Posted to Germany: A Dream 35 Years in the Making
Master Warrant Officer Brent Schriner finally got his “dream posting” to Germany some 35 years after first requesting it. His patience paid off.
MWO Schriner, who was recently posted to 17 Wing as the Unit Sergeant-Major for 23 Health Services, returned this past August after a four year stint in Geilenkirchen, Germany.
He was the clinic Warrant Officer in Geilenkirchen, a town in the district Heinsberg, in North Rhine-Westphalia, Germany. It is situated near the border with the Netherlands, on the river Wurm, approximately 15 km north-east of Heerlen and 20 km north of Aachen.
The CAF clinic is co-located with the German military’s Weapons Verification Unit. Prior to going to Germany, MWO Schriner, a Med-Tech by trade, had been working at CFB Moose Jaw.
“Every time I put in to go over to Germany I got promoted out of the position as a Corporal or Master Corporal,” MWO Schriner, who’s been in the CAF for 40 years now, said during an interview in mid-November.
“So, when the career manager offered me to go there or to the Medivac flight, because I love flying medivac, out of CFB Trenton, I chose Germany.”
He noted that there’s only a small detachment of Canadians stationed in Germany. They are part of the Health Services Centre Ottawa.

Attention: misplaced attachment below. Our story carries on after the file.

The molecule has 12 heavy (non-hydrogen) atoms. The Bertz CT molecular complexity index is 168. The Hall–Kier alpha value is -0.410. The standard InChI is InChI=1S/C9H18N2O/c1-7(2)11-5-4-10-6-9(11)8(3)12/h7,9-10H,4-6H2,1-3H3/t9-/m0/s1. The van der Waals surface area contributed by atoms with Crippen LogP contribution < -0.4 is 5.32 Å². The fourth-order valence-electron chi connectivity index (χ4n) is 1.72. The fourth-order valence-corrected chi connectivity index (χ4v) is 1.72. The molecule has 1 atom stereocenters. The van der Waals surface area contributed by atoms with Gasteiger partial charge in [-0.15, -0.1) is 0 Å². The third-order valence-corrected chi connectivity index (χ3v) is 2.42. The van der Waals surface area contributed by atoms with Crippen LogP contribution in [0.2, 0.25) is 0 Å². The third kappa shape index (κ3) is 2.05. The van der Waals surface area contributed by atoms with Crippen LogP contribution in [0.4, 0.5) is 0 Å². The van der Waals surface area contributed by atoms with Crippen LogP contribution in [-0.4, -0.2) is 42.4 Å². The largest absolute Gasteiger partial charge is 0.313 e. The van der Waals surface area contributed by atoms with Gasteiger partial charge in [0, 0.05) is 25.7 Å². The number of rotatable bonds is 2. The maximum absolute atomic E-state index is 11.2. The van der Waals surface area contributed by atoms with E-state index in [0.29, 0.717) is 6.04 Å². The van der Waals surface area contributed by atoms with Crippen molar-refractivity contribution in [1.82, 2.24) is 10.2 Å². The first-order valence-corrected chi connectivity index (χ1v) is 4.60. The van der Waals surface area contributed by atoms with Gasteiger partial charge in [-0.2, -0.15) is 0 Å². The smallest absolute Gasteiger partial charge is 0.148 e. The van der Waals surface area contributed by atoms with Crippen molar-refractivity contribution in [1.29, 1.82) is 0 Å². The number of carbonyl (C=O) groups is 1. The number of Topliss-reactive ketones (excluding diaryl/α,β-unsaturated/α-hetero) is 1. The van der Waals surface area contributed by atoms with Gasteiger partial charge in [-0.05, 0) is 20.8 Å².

“Our main function over there is not only to support the local community in Geilenkirchen, but to support all Canadians in the 22 different countries around Europe,” MWO Schriner said.
“Wherever there are Canadians, whether they be embassy staff or attached to local areas, we support their health care mostly via telehealth or in a clinic.”
He added that the clinic in Geilenkirchen is one of two such CAF clinics that also sees dependents, the other one being in Goose Bay, NFLD-Labrador.
The team in Germany included three Med-Techs, a Primary Care Nurse, a Community Health Nurse, a social worker, a pharmacist, a civilian health records team, a civilian med finance team, civilian clerks, a doctor, plus the base surgeon and two physician assistants, MWO Schriner noted.
“It’s pretty much like a clinic, but it’s overseas,” he said.
“The biggest things to know is to make sure your health insurance is picked up (up-to-date) and the health restrictions in each country.
“Yes, it’s the European Union, but each country still has their specific health regulations.”
Not every country in Europe is part of the EU, for example Switzerland, he observed.
MWO Schriner and his colleagues were also available to medivac a Canadian military member or their dependent to the Landstuhl Medical Center, a U.S. military installation—one of the largest multiple bases operated by the U.S. in Europe and the largest one located outside the country.
“I did all of my work in English,” MWO Schriner, a native of North Bay, Ontario, noted.
“NATO has been in that area for so long that English is like a second language to them (the Germans). The biggest thing for me was that I always wanted to go there and visit the historical sites.”